A work of genius, or a barely comprehensible precursor to Powerpoint? What did you like, or dislike? What there anything to like? What are your thoughts?
Awesome. I really loved this, and it also makes me like 12 monkeys even more because it was adapted so well into a feature. This film really demonstrates the power of still photography combined with this very afffecting narration. I was trying to figure out who the narrator could be... any ideas?
According to the ubiquitous Wikipedia, the narrator is Jean Négroni. Wikipedia also tells us that the stills are not frame-captures, but stills alone, which somehow manages to make the film even more magestic. Jean Négroni died in 2005. There's a comprehensive obituary for him at The Independant: http://www.independent.co.uk/news/obituaries/jean-negroni-496424.html
Ubiquitous is a great word, I must try to assimilate it into my vocabulary.Every still in this film is so beautifully composed and considered in order to effectively tell the story. It would be a great exercise for film students to make a short film in this fashion.I was thinking about the form of this film, and it kind of reminds me of when I was young and my mum used to read me picture books. I would become totally absorbed in the pictures and let the words wash over me. The narration would bring life and movement to the stills, and for me the same is true for La Jetee, with the addition of the sound and music- which give you even more.I also love the choice to do it in Black and White. For some reason that simple decision makes it a timeless piece, and one that will never lose it's potency.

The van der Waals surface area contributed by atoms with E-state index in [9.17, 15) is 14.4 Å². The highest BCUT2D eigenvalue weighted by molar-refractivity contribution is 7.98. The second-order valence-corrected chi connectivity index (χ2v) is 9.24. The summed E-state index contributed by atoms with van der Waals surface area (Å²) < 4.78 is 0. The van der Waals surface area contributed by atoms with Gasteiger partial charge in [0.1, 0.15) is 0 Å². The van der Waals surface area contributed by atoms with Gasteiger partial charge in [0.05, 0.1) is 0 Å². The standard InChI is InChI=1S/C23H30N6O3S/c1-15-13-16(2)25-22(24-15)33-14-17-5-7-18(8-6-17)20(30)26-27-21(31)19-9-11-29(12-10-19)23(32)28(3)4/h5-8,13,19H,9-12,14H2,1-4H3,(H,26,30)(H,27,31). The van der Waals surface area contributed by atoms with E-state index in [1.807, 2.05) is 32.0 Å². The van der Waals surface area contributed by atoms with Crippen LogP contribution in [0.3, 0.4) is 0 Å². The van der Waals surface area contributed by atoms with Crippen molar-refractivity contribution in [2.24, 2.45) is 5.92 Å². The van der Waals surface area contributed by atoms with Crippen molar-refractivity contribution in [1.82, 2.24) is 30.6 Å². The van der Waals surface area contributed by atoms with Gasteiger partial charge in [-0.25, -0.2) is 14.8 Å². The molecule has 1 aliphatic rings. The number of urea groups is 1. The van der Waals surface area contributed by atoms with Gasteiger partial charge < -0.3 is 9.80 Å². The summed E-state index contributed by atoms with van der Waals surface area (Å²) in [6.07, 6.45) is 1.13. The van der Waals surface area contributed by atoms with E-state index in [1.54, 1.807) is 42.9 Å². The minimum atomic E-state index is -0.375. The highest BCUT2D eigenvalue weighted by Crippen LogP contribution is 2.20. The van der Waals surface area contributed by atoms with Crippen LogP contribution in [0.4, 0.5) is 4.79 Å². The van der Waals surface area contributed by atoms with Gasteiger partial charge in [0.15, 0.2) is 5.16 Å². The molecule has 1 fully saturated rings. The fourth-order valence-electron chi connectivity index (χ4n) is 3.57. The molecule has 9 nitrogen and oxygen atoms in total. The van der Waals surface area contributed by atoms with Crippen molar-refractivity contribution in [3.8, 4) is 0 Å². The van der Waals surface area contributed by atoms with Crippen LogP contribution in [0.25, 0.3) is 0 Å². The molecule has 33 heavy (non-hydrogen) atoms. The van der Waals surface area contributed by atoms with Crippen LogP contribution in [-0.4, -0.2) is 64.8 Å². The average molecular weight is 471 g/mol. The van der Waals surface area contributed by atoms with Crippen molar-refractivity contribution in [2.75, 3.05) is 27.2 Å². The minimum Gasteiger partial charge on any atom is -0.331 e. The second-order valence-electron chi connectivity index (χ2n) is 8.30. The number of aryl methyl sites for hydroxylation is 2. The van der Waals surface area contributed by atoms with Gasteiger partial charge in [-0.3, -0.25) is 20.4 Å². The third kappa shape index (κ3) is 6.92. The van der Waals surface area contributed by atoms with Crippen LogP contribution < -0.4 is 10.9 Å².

I double posted again? Curse you Weebly!
Wow, it's comprised entirely of stills? Genius. I loved this film, couldn't stop thinking about it for days. I could have sworn there were moments where the people moved - but I know that is not the case. All the people I talked afterwards commented on how the film 'seemed to flow' regardless of it being made purely of stills. This was what astounded me - the power of our brains and their ability to fill in the blanks. Our brains were considerate enough to not focus on the stuttering of these stills, but let them all flow in one seamless wave of motion, making complete sense of what we were seeing. Good old brains.I love calling this a 'film' even though it's just an assimilation of stills. It comes to show that films don't need to be flowing and all to make sense - our brains aren't stupid, they can fill in the blanks.
Foucault argues for the Death of the Author: Who are we to disagree?
Eyes Without A Face
Les Yeux Sans Visage
Create your own unique website with customizable templates.